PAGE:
from agoraphobia. Current research indicates that a
bibliotherapeutic approach can be highly effective in
helping agoraphobics better understand and cope with their
symptoms.

It is a form of therapy that generally are
based around cognitive or behavioural,
humanistic or psychoanalytic frameworks or
a mixture of approaches. There are usually
both active and receptive parts of the
therapy, meaning that at times music is
listened to and at other times there is the use
of musical improvisation or creation.

Is the most frequently used to
help the mentally or physical
disabled. It can help people to
express feelings by making
musical sounds and music.

Stimulate patient to think about something
and talk about himself.
Give him reason to value himself and
increase his self-respect.
Music is selected which evoke the patients
long term memory processes and stimulates
reminiscence.

Use of music as an addition to
relaxation therapy in psychotherapy to
elicit expression of suppressed emotion
by promoting patient to dance, out,
laugh or crazy in response

The patient was quiet as he was
listening to the music.
He was thinking of something in
preparation for art therapy.
Promote healing in a number of ways.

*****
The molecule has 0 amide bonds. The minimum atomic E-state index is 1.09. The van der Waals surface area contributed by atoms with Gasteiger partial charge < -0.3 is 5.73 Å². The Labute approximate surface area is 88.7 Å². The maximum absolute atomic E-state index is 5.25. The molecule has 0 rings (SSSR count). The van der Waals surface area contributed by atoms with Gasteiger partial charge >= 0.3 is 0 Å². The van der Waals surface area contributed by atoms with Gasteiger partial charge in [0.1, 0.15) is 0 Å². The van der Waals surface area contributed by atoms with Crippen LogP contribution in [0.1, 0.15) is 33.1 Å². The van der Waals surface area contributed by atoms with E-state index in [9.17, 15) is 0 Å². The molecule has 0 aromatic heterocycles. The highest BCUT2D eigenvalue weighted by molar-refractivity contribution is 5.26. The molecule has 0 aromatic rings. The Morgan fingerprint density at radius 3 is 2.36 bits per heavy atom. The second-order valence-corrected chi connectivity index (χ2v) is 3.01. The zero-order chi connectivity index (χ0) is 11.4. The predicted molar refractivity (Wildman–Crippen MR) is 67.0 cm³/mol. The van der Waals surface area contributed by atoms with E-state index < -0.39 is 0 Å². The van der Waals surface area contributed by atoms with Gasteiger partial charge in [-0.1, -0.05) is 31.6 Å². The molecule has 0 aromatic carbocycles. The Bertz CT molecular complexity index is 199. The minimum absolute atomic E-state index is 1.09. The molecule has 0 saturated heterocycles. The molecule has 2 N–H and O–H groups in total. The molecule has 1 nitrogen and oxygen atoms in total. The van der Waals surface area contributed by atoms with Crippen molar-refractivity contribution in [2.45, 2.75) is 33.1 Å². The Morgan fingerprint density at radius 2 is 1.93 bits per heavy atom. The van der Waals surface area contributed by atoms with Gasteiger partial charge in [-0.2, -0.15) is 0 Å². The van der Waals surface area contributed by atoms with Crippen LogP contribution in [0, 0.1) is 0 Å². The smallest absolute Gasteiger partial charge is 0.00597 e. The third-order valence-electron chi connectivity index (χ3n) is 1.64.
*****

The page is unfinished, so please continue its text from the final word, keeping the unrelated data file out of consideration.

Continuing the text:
Moving in a group brings people out of
isolation, creates powerful social and
emotional bonds and generates those good
feelings that come from being others.
Moving rhythmically eases muscle rigidity,
diminishes anxiety, and increases energy.
Practice is based on knowledge of human
developmental and psychological theories
which are implemented in the full spectrum
of models of assessment and treatment
including educational, psychodynamic,
cognitive, transpersonal, and other
therapeutic means of reconciling emotional
conflicts, foster self-awareness, developing
social skills, managing behavior, solving
problems , reducing anxiety, and increasing
self esteem.

Ensures that appropriate materials and
space are available for the client-artist, as
well as an adequate amount of time for the
session.

Provide protection in the environment by
constant observation and removal of objects
that could harm self/ others.
As human service profession that
uses art media, images, the creative
process, and patient/client responses to
the created products as reflections of
individuals development, abilities,
personality, interest, concerns and
conflicts.

Hair: long and unshaved- ambivalence or hostility over sexuality.

Eyes: blind- tendency to avoid unpleasant situations

Nose: long- aggression, ascendance seeking
-socially outgoing and active.

Lips/mouth: rigidly closed rejection of dependent need
-may be sign of suppression or hostility